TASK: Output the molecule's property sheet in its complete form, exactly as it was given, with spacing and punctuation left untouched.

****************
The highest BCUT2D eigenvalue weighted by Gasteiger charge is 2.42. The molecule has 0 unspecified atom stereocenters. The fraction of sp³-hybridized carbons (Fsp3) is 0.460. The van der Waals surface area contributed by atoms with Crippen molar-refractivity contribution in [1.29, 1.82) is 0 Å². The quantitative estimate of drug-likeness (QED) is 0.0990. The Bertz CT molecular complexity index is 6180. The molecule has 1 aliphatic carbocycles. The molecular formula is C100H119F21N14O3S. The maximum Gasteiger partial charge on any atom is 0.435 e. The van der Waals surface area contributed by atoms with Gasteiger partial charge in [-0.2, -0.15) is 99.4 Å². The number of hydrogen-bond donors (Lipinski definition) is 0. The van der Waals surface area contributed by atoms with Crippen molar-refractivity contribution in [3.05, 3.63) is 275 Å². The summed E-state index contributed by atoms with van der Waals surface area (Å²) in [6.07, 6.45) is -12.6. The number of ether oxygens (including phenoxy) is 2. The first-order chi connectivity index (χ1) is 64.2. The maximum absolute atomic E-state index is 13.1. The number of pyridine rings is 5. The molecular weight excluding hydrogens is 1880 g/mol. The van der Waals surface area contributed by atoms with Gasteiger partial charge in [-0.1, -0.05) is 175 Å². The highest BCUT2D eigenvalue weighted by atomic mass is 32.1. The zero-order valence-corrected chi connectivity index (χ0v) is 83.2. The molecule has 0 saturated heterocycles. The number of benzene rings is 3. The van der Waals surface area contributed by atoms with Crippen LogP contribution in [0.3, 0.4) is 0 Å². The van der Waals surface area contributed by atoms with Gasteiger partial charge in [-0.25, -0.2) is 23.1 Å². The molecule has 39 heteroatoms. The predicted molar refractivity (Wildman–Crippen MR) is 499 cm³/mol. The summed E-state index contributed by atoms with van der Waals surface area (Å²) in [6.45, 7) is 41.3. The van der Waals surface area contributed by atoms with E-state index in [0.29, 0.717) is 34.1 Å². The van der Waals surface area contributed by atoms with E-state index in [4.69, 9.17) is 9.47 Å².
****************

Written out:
The highest BCUT2D eigenvalue weighted by Gasteiger charge is 2.42. The molecule has 0 unspecified atom stereocenters. The fraction of sp³-hybridized carbons (Fsp3) is 0.460. The van der Waals surface area contributed by atoms with Crippen molar-refractivity contribution in [1.29, 1.82) is 0 Å². The quantitative estimate of drug-likeness (QED) is 0.0990. The Bertz CT molecular complexity index is 6180. The molecule has 1 aliphatic carbocycles. The molecular formula is C100H119F21N14O3S. The maximum Gasteiger partial charge on any atom is 0.435 e. The van der Waals surface area contributed by atoms with Gasteiger partial charge in [-0.2, -0.15) is 99.4 Å². The number of hydrogen-bond donors (Lipinski definition) is 0. The van der Waals surface area contributed by atoms with Crippen molar-refractivity contribution in [3.05, 3.63) is 275 Å². The summed E-state index contributed by atoms with van der Waals surface area (Å²) in [6.07, 6.45) is -12.6. The number of ether oxygens (including phenoxy) is 2. The first-order chi connectivity index (χ1) is 64.2. The maximum absolute atomic E-state index is 13.1. The number of pyridine rings is 5. The molecular weight excluding hydrogens is 1880 g/mol. The van der Waals surface area contributed by atoms with Gasteiger partial charge in [-0.1, -0.05) is 175 Å². The highest BCUT2D eigenvalue weighted by atomic mass is 32.1. The zero-order valence-corrected chi connectivity index (χ0v) is 83.2. The molecule has 0 saturated heterocycles. The number of benzene rings is 3. The van der Waals surface area contributed by atoms with Crippen LogP contribution in [0.3, 0.4) is 0 Å². The van der Waals surface area contributed by atoms with Gasteiger partial charge in [-0.25, -0.2) is 23.1 Å². The molecule has 39 heteroatoms. The predicted molar refractivity (Wildman–Crippen MR) is 499 cm³/mol. The summed E-state index contributed by atoms with van der Waals surface area (Å²) in [6.45, 7) is 41.3. The van der Waals surface area contributed by atoms with E-state index in [0.29, 0.717) is 34.1 Å². The van der Waals surface area contributed by atoms with E-state index in [4.69, 9.17) is 9.47 Å².